Saint Ignatius High School

Building Relationships Through Lessons

A key element to a week at The Welsh Academy are the variety of affinity courses offered to our sixth graders. Relationship is at the heart of the affinity courses. Learn more about the golf affinity course and how relationships made it possible.
Boys and their families who choose an education at The Welsh Academy will be part of a school community in which days are longer to allow more time for teacher/student relationship building; interdisciplinary, project-based learning; and preparation for the academic rigors of high school.

Part of that learning is done through affinity courses.

According to Dan Dixon, S.J., "Affinity courses are hands-on opportunities for learning a new skill or developing an interest."

These courses are taught by members of the Saint Ignatius community, including current faculty or staff and alumni. Through the affinity courses, the Welsh Academy students begin to gain a sense of what they have a talent for and what catches their imagination.
"Relationship is at the heart of the affinity courses," Dixon says. "We want our boys to develop meaningful relationships with many people in our Saint Ignatius community. It is empowering and affirming for someone to have the opportunity to share a talent or skill that they truly love. We believe that the encounters in these affinity courses will foster in our Welsh boys a deeper sense of belonging." 

These relationships will hopefully continue to develop for The Welsh Academy students who transition to Saint Ignatius for high school. Examples of courses include cooking, rugby, entrepreneurship and golf.

Relationships are at the heart of the foundation of the golf affinity course. It all began with a Saint Ignatius High School alumnus, Joseph Timko '81. Timko lost his courageous battle with cancer in September 2018. He was a proud graduate of Saint Ignatius High School and John Carroll University, and he was passionate about golf. He looked forward to each and every opportunity to play the game.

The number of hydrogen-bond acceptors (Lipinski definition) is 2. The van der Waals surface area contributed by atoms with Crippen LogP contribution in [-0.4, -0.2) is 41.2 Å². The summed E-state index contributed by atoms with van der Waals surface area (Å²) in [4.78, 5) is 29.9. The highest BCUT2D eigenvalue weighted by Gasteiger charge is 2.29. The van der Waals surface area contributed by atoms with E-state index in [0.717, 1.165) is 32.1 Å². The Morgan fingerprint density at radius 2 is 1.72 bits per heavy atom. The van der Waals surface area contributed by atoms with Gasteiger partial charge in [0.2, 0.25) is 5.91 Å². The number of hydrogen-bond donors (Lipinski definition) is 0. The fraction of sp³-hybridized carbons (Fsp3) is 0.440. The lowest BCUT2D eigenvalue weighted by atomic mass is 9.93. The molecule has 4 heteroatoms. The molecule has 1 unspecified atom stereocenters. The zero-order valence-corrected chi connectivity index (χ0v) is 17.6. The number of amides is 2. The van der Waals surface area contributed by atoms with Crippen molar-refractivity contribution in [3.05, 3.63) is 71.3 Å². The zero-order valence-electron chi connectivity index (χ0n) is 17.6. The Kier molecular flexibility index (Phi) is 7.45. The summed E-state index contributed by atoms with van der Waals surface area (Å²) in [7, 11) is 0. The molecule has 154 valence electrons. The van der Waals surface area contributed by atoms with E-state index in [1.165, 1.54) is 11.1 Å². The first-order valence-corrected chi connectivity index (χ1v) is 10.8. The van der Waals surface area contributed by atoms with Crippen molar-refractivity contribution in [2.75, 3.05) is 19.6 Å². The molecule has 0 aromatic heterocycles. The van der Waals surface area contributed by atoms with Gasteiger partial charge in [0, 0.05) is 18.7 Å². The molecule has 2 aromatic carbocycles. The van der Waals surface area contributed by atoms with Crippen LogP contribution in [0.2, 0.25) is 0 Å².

In his memory, his family and friends hosted the Joe Timko Memorial Golf Outing in August 2019 in order to raise money for a non-profit organization. Because of his love for golf and for children, the organization they chose to receive the proceeds from the outing was The First Tee of Cleveland.

"Joe was a family man," says Kelly. "He always went out of his way to be at any family function. And it was always about the kids." Kelly describes Joe as a man who made everyone around him want to be a better person. That's why when she and her family learned of The First Tee of Cleveland, they knew it was a perfect match.

The First Tee of Cleveland impacts, influences and inspires Northeast Ohio youth ages 6 to 18 by empowering them to build strong character assets using Life Skills, Core Values and Healthy Habits. It is one of 140 chapters of The First Tee, a national initiative begun in 1997.

The generous donation from the Joe Timko Memorial Golf Outing made it possible to fund The First Tee's National School Program for The Welsh Academy.

Designed for elementary and middle school age students, the National School Program introduces students to the game of golf, The First Tee Nine Core Values™, and Nine Healthy Habits™ during physical education classes. This program creates an environment where young people experience the lifelong sport of golf while learning basic golf motor skills and the inherent values of the game, including health-enhancing habits.

A faithful man who was committed to his family and his faith, Joe embodied the core values that are taught as part of the National School Program: honesty, integrity, sportsmanship, respect, confidence, responsibility, perseverance, courtesy and judgment.

"Joe was all of that," says Kelly. "He lived his life in a way that made his family proud." Now his legacy carries on through the young men at The Welsh Academy who will not only learn a sport, but who will learn values that build character.

Until this experience, none of The Welsh Academy students had ever stepped foot on a course. Through The First Tee of Cleveland, a group of five students had the chance to practice on a driving range and even play a few holes at the Washington Learning Center.

"My initial intent in teaching this class was to share my love of the game and have the boys learn some of the life lessons I believe golf teaches; things such as self-control, hard work, perseverance, and honesty," moderator of the course and Major Gift Officer Marc Milkie says. "In the end, the bigger value was the relationships I developed with my students. Now, as I encounter them periodically during the day, I can actually sense a change in each one of them personally, as a result of their time at The Welsh Academy."